So, what’s it about. Tom Hanks is an American lawyer, Donovan, who is hired to defend a Russian spy. The US want to make sure that they are perceived as just and fair. Donovan is a lawyer who has no experience in criminal law, nonetheless, he’s giving his best, which isn’t wanted. He soon finds out that no matter how good his defence is, he will never get his client free as the verdict’s been agreed upon a long time ago. It’s a bogus trial.

Donovan is one of those typical Spielberg characters who rise above themselves when they see injustice and don’t shy away from putting themselves in danger. While he isn’t able to free the spy, he’s able to avoid the death penalty and he’s clever enough to make the authorities understand that a Russian spy, if left alive, could come in handy. And he’s right. Very soon they will be able to use the spy to free one of their own.

So far, I liked the movie but then comes the second part, in which Donovan is hired by the CIA to arrange the exchange of Rudolf Abel against a captured American pilot, Francis Gary Powers, whose U2 spy plane was shot down during a mission over Russia.

Donovan is sent to East Berlin to arrange the exchange. It’s 1961 and the wall has just been built. During those chaotic days, an American student is captured because he’s suspected to be a spy. Donovan hears of this and during the second part of the movie, we see him negotiate with the Russians and the Eastern Germans to exchange Abel against both Americans.

The second half of the movie suffered from terrible lengths. The filmmakers tried to make it gripping, accentuating how dangerous the territory was, but they didn’t succeed because the discussions between the involved parties were stiff and slow and full of clichés. I was tempted to fast-forward.

The hardest part to watch was the ending. It was just so painfully corny. There’s a scene at the beginning of the movie, in which a woman on a train looks scornfully at Donovan because he defends a Russian spy. The very same woman can be seen looking at him with great admiration and gratefulness at the end. These are the kind of corny, sentimental scenes that make me shudder.

As I said before, I’m not that keen on Tom Hanks or Spielberg but they have both done great, or at least entertaining movies. This wasn’t one of them.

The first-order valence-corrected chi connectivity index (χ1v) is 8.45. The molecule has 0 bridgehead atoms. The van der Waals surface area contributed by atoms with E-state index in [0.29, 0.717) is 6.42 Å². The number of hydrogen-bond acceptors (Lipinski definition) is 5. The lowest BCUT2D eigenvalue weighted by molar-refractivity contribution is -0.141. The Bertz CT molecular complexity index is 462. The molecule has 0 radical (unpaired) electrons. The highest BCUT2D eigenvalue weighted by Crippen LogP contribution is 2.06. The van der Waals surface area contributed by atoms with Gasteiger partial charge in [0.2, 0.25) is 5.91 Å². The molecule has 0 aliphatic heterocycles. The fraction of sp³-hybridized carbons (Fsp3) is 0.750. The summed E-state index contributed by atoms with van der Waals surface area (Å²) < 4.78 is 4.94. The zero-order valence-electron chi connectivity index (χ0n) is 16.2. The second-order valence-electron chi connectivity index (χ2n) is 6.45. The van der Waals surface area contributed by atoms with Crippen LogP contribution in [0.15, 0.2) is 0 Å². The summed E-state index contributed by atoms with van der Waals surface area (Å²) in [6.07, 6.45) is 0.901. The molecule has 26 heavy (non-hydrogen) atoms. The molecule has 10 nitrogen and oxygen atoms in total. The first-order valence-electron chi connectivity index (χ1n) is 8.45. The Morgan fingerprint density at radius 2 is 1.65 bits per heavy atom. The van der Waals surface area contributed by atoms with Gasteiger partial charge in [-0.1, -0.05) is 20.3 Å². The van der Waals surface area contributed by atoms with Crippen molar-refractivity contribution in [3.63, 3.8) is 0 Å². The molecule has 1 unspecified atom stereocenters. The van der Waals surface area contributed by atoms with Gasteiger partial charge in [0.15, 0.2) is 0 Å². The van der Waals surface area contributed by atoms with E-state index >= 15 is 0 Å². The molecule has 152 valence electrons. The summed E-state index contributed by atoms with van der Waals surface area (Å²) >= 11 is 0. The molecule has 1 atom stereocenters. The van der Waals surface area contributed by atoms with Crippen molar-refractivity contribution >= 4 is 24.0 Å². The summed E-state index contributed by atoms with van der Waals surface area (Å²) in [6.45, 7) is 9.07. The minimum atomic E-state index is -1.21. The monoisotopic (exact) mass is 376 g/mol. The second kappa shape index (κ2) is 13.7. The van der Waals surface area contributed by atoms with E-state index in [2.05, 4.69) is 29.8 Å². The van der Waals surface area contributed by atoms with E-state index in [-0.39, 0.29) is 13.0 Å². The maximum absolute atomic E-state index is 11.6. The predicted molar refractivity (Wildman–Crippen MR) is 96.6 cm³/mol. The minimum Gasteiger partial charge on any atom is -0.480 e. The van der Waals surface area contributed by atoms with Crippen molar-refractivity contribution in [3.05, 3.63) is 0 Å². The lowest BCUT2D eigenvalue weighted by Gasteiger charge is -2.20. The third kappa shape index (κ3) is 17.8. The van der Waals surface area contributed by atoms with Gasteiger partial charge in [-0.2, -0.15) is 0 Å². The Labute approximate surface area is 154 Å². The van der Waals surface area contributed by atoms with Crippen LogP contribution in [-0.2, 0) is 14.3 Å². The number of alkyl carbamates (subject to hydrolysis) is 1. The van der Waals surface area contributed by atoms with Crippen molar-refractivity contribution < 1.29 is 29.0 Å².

Meanwhile, I’ve done some digging and it doesn’t even look as if the movie was historically accurate.

Have you seen it? Did you like it?

 

Unter Bauern – Saviors in the Night (2009)

Saviors in the Night

I feel always a bit unkind when I criticise a Holocaust movie based on a true story. Unfortunately though, basing a movie on a true story does not guarantee an interesting result as the German film Unter Bauern – Saviors in the Night, illustrates so well. Saviors in the Night is based on the memoirs of Holocaust survivor Marga Spiegel and while her experience was certainly nerve-wracking, the movie is absolutely tension-free.

The film opens with a bit of back story. We see Menne Spiegel fighting for his country in WWI. Twenty years later, that same country wants to exterminate him and his family because he is Jewish. Menne is a respected horse trader and when the day of his family’s deportation to a concentration camp comes closer, he contacts his former comrades and finds one who is willing to hide his wife and his daughter, while another one will give him shelter. Because Marga Spiegel and the kid are blond and don’t look Jewish, they are hidden in plain sight, while Menne, who’s looking more typical, has to hide in an attic where he goes almost crazy with boredom.

From there the movie meanders from one tension-free scene to another. Whenever the tiniest conflict arrises, it’s immediately resolved. The biggest challenge these former city-dwellers seem to face is adapting to life in the country. Yes, there are a few Nazi’s in the village, but they are too obtuse to notice anything. The daughter of their saviours dates one of them and while she’s at first outraged that her parents are hiding Jews (she believes the Führer who says that the Jews are the downfall of Germany), it only takes one tale about an injustice against Marga and her daughter, to make her change attitude and convictions.